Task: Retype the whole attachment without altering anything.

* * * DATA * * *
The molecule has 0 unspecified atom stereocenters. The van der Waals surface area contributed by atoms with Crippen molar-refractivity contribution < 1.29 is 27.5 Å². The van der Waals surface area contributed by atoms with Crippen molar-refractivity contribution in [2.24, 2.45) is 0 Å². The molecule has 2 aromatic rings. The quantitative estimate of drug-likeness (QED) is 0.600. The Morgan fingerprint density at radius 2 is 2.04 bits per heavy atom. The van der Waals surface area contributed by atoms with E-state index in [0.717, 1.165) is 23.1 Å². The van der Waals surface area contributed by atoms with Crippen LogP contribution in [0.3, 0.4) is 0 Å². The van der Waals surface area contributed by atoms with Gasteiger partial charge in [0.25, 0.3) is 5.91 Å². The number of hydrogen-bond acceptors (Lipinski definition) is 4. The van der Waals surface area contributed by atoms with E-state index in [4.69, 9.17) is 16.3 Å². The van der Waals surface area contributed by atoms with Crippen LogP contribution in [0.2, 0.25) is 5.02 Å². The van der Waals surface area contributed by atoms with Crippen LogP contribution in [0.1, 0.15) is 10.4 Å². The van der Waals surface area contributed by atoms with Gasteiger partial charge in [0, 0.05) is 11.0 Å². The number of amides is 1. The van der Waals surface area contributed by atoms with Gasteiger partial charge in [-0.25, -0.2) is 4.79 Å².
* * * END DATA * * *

The molecule has 0 unspecified atom stereocenters. The van der Waals surface area contributed by atoms with Crippen molar-refractivity contribution < 1.29 is 27.5 Å². The van der Waals surface area contributed by atoms with Crippen molar-refractivity contribution in [2.24, 2.45) is 0 Å². The molecule has 2 aromatic rings. The quantitative estimate of drug-likeness (QED) is 0.600. The Morgan fingerprint density at radius 2 is 2.04 bits per heavy atom. The van der Waals surface area contributed by atoms with E-state index in [0.717, 1.165) is 23.1 Å². The van der Waals surface area contributed by atoms with Crippen LogP contribution in [0.3, 0.4) is 0 Å². The van der Waals surface area contributed by atoms with Gasteiger partial charge in [0.25, 0.3) is 5.91 Å². The number of hydrogen-bond acceptors (Lipinski definition) is 4. The van der Waals surface area contributed by atoms with E-state index in [4.69, 9.17) is 16.3 Å². The van der Waals surface area contributed by atoms with Crippen LogP contribution in [0.2, 0.25) is 5.02 Å². The van der Waals surface area contributed by atoms with Crippen LogP contribution in [0.1, 0.15) is 10.4 Å². The van der Waals surface area contributed by atoms with Gasteiger partial charge in [0, 0.05) is 11.0 Å². The number of amides is 1. The van der Waals surface area contributed by atoms with Gasteiger partial charge in [-0.25, -0.2) is 4.79 Å².